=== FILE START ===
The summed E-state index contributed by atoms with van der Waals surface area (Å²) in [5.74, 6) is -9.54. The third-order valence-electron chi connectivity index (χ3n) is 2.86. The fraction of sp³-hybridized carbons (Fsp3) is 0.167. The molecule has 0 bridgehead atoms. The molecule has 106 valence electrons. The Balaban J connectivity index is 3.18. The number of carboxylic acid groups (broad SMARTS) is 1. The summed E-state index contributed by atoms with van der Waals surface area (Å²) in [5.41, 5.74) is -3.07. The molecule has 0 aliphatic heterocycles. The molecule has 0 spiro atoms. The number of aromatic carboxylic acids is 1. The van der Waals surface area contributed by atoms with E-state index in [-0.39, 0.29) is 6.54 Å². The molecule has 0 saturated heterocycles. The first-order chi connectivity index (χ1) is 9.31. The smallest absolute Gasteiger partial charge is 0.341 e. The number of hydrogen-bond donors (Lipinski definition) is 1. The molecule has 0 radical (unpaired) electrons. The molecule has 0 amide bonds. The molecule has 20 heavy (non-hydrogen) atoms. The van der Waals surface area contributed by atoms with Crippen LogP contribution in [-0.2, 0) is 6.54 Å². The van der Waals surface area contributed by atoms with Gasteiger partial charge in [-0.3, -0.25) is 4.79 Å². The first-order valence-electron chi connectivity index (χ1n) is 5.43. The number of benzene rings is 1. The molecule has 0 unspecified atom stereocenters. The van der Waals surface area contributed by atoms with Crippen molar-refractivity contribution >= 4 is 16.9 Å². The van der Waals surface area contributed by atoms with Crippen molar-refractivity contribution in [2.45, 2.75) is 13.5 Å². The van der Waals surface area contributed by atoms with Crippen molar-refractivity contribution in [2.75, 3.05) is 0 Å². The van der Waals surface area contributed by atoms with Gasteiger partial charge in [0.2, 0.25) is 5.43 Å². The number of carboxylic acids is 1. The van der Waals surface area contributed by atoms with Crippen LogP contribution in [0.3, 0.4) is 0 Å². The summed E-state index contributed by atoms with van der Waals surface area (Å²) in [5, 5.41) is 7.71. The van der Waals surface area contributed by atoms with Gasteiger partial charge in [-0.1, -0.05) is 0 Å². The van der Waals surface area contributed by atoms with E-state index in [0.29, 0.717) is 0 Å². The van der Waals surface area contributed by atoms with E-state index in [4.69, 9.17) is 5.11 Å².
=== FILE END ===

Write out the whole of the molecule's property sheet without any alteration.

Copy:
The summed E-state index contributed by atoms with van der Waals surface area (Å²) in [5.74, 6) is -9.54. The third-order valence-electron chi connectivity index (χ3n) is 2.86. The fraction of sp³-hybridized carbons (Fsp3) is 0.167. The molecule has 0 bridgehead atoms. The molecule has 106 valence electrons. The Balaban J connectivity index is 3.18. The number of carboxylic acid groups (broad SMARTS) is 1. The summed E-state index contributed by atoms with van der Waals surface area (Å²) in [5.41, 5.74) is -3.07. The molecule has 0 aliphatic heterocycles. The molecule has 0 spiro atoms. The number of aromatic carboxylic acids is 1. The van der Waals surface area contributed by atoms with E-state index in [-0.39, 0.29) is 6.54 Å². The molecule has 0 saturated heterocycles. The first-order chi connectivity index (χ1) is 9.31. The smallest absolute Gasteiger partial charge is 0.341 e. The number of hydrogen-bond donors (Lipinski definition) is 1. The molecule has 0 radical (unpaired) electrons. The molecule has 0 amide bonds. The molecule has 20 heavy (non-hydrogen) atoms. The van der Waals surface area contributed by atoms with Crippen LogP contribution in [-0.2, 0) is 6.54 Å². The van der Waals surface area contributed by atoms with Gasteiger partial charge in [-0.3, -0.25) is 4.79 Å². The first-order valence-electron chi connectivity index (χ1n) is 5.43. The number of benzene rings is 1. The molecule has 0 unspecified atom stereocenters. The van der Waals surface area contributed by atoms with Crippen molar-refractivity contribution >= 4 is 16.9 Å². The van der Waals surface area contributed by atoms with Crippen molar-refractivity contribution in [2.45, 2.75) is 13.5 Å². The van der Waals surface area contributed by atoms with Crippen molar-refractivity contribution in [2.75, 3.05) is 0 Å². The van der Waals surface area contributed by atoms with Gasteiger partial charge in [0.2, 0.25) is 5.43 Å². The number of carboxylic acids is 1. The van der Waals surface area contributed by atoms with Crippen LogP contribution in [0.3, 0.4) is 0 Å². The summed E-state index contributed by atoms with van der Waals surface area (Å²) in [5, 5.41) is 7.71. The van der Waals surface area contributed by atoms with Gasteiger partial charge in [-0.1, -0.05) is 0 Å². The van der Waals surface area contributed by atoms with E-state index in [0.29, 0.717) is 0 Å². The van der Waals surface area contributed by atoms with E-state index in [4.69, 9.17) is 5.11 Å².